Thursday, December 27, 2007

GWT's solution to the JavaScript dynamic memory leak problem.

Any experienced AJAX developer should have seen this: You wrote a web application with a lot of JavaScript logic for the front end. It looks beautiful, it runs fast, it passes all feature tests. But there's one problem: it occupies more and more memory as it runs.

There's no way you can prevent it in Firefox, due to memory fragmentation at the very least (technically that is not memory leak, but that makes no difference to users), caches, and possible memory mismanagement by plugins. But memory leaks in IE are preventable, and it was one of the major topics for my FYP - WT Toolkit. The idea is trying to solve the memory leak problem as far as possible, and leave it to the browser developers (Firefox/Gecko, that is) if it isn't possible to solve in JavaScript.

WT Toolkit's approach is straightforward - since memory leaks in IE are usually made from circular references between DOM nodes and JavaScript objects (including functions), we try to eliminate the need to reference to any DOM nodes in JavaScript programming. It's simple in theory, but difficult to implement in practice.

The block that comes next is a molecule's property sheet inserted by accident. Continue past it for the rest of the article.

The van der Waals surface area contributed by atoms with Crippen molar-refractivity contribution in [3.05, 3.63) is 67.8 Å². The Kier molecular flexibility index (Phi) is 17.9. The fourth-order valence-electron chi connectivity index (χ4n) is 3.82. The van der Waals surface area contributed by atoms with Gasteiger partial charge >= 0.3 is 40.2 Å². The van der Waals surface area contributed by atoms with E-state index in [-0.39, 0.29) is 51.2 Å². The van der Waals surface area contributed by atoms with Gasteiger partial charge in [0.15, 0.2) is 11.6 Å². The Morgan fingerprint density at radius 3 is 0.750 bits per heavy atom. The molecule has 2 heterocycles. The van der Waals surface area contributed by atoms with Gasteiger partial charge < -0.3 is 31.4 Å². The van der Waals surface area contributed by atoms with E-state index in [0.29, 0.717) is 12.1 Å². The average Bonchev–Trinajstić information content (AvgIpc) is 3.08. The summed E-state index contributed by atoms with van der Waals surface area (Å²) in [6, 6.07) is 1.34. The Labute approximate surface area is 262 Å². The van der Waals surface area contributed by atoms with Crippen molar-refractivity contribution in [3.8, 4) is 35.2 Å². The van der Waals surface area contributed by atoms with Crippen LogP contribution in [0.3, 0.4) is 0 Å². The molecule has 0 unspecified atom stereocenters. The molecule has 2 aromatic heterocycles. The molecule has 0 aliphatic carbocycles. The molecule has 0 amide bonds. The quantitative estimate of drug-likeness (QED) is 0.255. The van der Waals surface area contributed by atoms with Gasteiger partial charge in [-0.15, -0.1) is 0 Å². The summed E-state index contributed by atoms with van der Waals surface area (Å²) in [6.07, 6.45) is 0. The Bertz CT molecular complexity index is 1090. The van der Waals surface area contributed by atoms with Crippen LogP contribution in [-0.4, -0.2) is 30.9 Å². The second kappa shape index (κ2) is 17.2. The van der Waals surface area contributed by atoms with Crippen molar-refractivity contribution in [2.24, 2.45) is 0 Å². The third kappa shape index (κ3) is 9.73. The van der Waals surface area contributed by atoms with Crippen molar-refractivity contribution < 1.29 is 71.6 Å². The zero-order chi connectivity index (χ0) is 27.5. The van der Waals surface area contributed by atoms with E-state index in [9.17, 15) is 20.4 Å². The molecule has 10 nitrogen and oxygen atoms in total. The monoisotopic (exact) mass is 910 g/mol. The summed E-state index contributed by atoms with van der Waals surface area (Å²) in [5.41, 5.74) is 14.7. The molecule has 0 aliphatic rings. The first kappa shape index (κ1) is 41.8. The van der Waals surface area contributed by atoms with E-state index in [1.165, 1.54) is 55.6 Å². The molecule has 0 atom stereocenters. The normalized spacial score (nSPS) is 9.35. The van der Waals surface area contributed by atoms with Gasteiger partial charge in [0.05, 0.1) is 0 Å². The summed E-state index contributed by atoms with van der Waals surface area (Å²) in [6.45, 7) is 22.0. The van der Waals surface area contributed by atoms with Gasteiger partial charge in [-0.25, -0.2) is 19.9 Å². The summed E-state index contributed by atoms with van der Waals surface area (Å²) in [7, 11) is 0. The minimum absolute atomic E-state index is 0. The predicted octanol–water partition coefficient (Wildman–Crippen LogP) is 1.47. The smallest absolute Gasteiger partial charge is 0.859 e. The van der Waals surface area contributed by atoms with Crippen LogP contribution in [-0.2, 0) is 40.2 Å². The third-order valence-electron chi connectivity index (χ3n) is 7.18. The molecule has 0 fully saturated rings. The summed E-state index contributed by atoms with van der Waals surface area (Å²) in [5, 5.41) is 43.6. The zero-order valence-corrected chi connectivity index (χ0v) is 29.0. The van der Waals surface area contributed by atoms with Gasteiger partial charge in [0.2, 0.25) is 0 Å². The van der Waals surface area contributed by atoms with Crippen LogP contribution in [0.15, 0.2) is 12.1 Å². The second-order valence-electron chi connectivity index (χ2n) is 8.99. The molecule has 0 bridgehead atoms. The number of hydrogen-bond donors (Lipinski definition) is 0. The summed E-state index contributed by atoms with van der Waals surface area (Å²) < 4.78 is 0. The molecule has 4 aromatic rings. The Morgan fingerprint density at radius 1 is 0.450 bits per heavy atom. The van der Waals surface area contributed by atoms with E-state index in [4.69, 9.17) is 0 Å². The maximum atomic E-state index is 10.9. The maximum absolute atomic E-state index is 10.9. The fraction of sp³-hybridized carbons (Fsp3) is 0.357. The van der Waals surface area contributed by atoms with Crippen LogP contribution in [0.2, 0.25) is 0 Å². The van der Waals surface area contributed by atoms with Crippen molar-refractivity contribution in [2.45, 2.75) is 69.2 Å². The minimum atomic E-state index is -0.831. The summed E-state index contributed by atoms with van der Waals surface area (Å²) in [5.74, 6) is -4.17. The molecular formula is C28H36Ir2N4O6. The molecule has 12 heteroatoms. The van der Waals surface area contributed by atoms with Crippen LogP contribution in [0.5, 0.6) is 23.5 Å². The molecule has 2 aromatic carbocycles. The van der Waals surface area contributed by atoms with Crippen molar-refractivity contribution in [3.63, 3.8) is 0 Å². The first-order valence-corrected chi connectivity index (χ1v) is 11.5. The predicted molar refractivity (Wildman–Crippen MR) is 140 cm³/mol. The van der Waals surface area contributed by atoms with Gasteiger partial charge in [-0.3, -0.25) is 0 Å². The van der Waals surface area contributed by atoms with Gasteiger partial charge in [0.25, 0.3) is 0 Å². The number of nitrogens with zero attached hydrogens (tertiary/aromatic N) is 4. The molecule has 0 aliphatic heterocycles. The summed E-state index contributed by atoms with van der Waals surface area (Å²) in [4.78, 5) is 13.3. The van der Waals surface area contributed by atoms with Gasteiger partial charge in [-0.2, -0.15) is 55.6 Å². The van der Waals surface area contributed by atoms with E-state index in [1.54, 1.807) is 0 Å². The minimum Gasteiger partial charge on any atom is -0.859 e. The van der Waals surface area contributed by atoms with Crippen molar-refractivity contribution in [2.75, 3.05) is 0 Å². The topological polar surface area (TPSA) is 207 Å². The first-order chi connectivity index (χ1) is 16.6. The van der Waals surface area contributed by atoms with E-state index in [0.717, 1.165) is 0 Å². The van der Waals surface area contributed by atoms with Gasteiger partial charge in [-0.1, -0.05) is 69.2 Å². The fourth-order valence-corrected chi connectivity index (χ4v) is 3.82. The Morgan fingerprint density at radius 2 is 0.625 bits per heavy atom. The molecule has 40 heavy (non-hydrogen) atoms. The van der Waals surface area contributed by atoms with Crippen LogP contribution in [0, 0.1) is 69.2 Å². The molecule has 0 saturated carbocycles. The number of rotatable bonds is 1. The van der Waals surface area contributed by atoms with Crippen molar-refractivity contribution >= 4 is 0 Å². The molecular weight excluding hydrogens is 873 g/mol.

Now I've graduated from college, but I'm facing the same problem in another project - FCKeditor. More precisely, I'm facing the problem in FCKeditor's floating dialog branch. Tools like Drip or sIEve, while excellent, can only help a bit in detecting JavaScript memory leaks - it is entirely possible that both of them do not detect any memory leaks but your application still contains dynamic leaks (i.e. increasing memory usage BEFORE page refresh), and I've talked about that in my FYP report.

So now I'm having to do the same research all over again. But this time the problem is harder - for WT Toolkit, I could simply look over the existing literature about the nature of the IE memory leaks, build the toolkit in a way that it can be mathematically proved that it cannot leak under certain circumstances (the "circumstances" here have to be flexible enough to make the toolkit practical, of course), and only develop web applications under the allowed circumstances. FCKeditor, on the other hand, does not have a toolkit built with such provisions.

Right... So I have to read the literature on JavaScript memory leaks all over again, and code again, how wonderful. While reading the literatures I found a piece of gem on this topic from the Google Web Toolkit team:

It discusses Google's solution to the very same problem that I tried to solve in WT Toolkit. It's not ideal, but it's simpler than WT Toolkit's approach. The only thing that it assumes is that the web developer won't call element.removeChild(widget) and won't make his own reference cycles in JavaScript - not a big problem for GWT since the web developer is supposed to write in Java.


Jesse Bethke said...

Thanks Martin, excellent insight.

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